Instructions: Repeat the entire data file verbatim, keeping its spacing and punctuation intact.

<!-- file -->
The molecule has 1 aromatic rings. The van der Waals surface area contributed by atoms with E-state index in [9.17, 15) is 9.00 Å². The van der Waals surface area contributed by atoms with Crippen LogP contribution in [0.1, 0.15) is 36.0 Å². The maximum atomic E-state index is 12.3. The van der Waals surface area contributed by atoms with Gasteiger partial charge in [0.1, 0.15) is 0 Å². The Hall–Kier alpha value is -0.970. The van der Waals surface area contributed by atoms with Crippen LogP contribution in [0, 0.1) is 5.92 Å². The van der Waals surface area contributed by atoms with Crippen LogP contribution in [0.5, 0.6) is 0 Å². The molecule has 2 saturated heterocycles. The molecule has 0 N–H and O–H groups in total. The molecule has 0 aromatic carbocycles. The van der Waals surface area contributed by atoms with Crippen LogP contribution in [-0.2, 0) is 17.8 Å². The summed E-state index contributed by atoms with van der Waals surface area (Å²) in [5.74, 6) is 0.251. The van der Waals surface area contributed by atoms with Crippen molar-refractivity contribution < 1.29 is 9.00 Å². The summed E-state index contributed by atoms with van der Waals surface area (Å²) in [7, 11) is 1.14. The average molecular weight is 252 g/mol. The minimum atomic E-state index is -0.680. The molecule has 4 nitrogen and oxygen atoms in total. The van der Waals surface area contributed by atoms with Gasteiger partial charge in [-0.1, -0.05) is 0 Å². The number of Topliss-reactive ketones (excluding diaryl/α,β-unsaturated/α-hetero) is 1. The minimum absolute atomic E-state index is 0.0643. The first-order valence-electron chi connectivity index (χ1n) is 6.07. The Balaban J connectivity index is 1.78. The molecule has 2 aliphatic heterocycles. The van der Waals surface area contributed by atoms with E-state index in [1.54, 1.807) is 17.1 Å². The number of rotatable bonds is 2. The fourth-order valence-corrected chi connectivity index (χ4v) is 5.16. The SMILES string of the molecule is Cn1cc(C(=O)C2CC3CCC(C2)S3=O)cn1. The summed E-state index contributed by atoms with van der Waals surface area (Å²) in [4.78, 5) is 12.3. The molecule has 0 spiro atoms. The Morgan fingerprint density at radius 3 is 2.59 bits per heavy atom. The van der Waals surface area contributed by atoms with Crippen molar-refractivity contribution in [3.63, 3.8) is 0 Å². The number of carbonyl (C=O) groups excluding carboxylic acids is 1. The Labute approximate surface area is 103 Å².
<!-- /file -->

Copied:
The molecule has 1 aromatic rings. The van der Waals surface area contributed by atoms with E-state index in [9.17, 15) is 9.00 Å². The van der Waals surface area contributed by atoms with Crippen LogP contribution in [0.1, 0.15) is 36.0 Å². The maximum atomic E-state index is 12.3. The van der Waals surface area contributed by atoms with Gasteiger partial charge in [0.1, 0.15) is 0 Å². The Hall–Kier alpha value is -0.970. The van der Waals surface area contributed by atoms with Crippen LogP contribution in [0, 0.1) is 5.92 Å². The van der Waals surface area contributed by atoms with Crippen LogP contribution in [0.5, 0.6) is 0 Å². The molecule has 2 saturated heterocycles. The molecule has 0 N–H and O–H groups in total. The molecule has 0 aromatic carbocycles. The van der Waals surface area contributed by atoms with Crippen LogP contribution in [-0.2, 0) is 17.8 Å². The summed E-state index contributed by atoms with van der Waals surface area (Å²) in [5.74, 6) is 0.251. The van der Waals surface area contributed by atoms with Crippen molar-refractivity contribution < 1.29 is 9.00 Å². The summed E-state index contributed by atoms with van der Waals surface area (Å²) in [7, 11) is 1.14. The average molecular weight is 252 g/mol. The minimum atomic E-state index is -0.680. The molecule has 4 nitrogen and oxygen atoms in total. The van der Waals surface area contributed by atoms with Gasteiger partial charge in [-0.1, -0.05) is 0 Å². The number of Topliss-reactive ketones (excluding diaryl/α,β-unsaturated/α-hetero) is 1. The minimum absolute atomic E-state index is 0.0643. The first-order valence-electron chi connectivity index (χ1n) is 6.07. The Balaban J connectivity index is 1.78. The molecule has 2 aliphatic heterocycles. The van der Waals surface area contributed by atoms with E-state index in [1.54, 1.807) is 17.1 Å². The number of rotatable bonds is 2. The fourth-order valence-corrected chi connectivity index (χ4v) is 5.16. The SMILES string of the molecule is Cn1cc(C(=O)C2CC3CCC(C2)S3=O)cn1. The summed E-state index contributed by atoms with van der Waals surface area (Å²) in [4.78, 5) is 12.3. The molecule has 0 spiro atoms. The Morgan fingerprint density at radius 3 is 2.59 bits per heavy atom. The van der Waals surface area contributed by atoms with Crippen molar-refractivity contribution in [3.63, 3.8) is 0 Å². The number of carbonyl (C=O) groups excluding carboxylic acids is 1. The Labute approximate surface area is 103 Å².